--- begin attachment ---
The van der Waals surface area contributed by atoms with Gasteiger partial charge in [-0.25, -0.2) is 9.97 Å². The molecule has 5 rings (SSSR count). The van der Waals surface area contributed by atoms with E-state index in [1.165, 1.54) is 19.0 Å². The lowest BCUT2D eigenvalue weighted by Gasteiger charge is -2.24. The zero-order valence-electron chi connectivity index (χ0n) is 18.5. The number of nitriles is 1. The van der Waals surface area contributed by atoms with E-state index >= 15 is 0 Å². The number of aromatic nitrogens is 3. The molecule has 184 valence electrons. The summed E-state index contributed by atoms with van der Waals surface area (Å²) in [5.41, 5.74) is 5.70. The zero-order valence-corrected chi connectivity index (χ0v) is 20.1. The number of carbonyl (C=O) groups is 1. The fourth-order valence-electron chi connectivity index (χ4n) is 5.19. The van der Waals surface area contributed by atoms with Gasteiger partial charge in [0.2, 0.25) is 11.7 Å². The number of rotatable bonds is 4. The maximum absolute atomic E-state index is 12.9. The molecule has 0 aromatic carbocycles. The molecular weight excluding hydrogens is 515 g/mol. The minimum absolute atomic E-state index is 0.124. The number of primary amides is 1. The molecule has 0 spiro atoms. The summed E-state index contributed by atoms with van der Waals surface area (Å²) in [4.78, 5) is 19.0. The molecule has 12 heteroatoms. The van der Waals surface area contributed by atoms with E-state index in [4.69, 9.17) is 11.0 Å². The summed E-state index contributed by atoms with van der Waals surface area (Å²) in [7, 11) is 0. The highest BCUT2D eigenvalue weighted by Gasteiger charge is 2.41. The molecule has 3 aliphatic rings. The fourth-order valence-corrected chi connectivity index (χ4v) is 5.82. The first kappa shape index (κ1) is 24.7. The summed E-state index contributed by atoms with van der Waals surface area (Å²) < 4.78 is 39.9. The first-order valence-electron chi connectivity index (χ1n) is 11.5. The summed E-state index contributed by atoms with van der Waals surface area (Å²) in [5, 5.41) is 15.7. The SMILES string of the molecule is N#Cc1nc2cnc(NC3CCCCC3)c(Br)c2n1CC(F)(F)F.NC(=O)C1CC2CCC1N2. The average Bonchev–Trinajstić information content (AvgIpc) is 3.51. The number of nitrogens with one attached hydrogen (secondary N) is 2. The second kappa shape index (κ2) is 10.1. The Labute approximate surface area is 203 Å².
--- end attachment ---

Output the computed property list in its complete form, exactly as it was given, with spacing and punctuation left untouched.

The van der Waals surface area contributed by atoms with Gasteiger partial charge in [-0.25, -0.2) is 9.97 Å². The molecule has 5 rings (SSSR count). The van der Waals surface area contributed by atoms with E-state index in [1.165, 1.54) is 19.0 Å². The lowest BCUT2D eigenvalue weighted by Gasteiger charge is -2.24. The zero-order valence-electron chi connectivity index (χ0n) is 18.5. The number of nitriles is 1. The van der Waals surface area contributed by atoms with E-state index >= 15 is 0 Å². The number of aromatic nitrogens is 3. The molecule has 184 valence electrons. The summed E-state index contributed by atoms with van der Waals surface area (Å²) in [5.41, 5.74) is 5.70. The zero-order valence-corrected chi connectivity index (χ0v) is 20.1. The number of carbonyl (C=O) groups is 1. The fourth-order valence-electron chi connectivity index (χ4n) is 5.19. The van der Waals surface area contributed by atoms with Gasteiger partial charge in [0.2, 0.25) is 11.7 Å². The number of rotatable bonds is 4. The maximum absolute atomic E-state index is 12.9. The molecule has 0 aromatic carbocycles. The molecular weight excluding hydrogens is 515 g/mol. The minimum absolute atomic E-state index is 0.124. The number of primary amides is 1. The molecule has 0 spiro atoms. The summed E-state index contributed by atoms with van der Waals surface area (Å²) in [4.78, 5) is 19.0. The molecule has 12 heteroatoms. The van der Waals surface area contributed by atoms with E-state index in [4.69, 9.17) is 11.0 Å². The summed E-state index contributed by atoms with van der Waals surface area (Å²) in [7, 11) is 0. The highest BCUT2D eigenvalue weighted by Gasteiger charge is 2.41. The molecule has 3 aliphatic rings. The fourth-order valence-corrected chi connectivity index (χ4v) is 5.82. The first kappa shape index (κ1) is 24.7. The summed E-state index contributed by atoms with van der Waals surface area (Å²) < 4.78 is 39.9. The first-order valence-electron chi connectivity index (χ1n) is 11.5. The summed E-state index contributed by atoms with van der Waals surface area (Å²) in [5, 5.41) is 15.7. The SMILES string of the molecule is N#Cc1nc2cnc(NC3CCCCC3)c(Br)c2n1CC(F)(F)F.NC(=O)C1CC2CCC1N2. The average Bonchev–Trinajstić information content (AvgIpc) is 3.51. The number of nitrogens with one attached hydrogen (secondary N) is 2. The second kappa shape index (κ2) is 10.1. The Labute approximate surface area is 203 Å².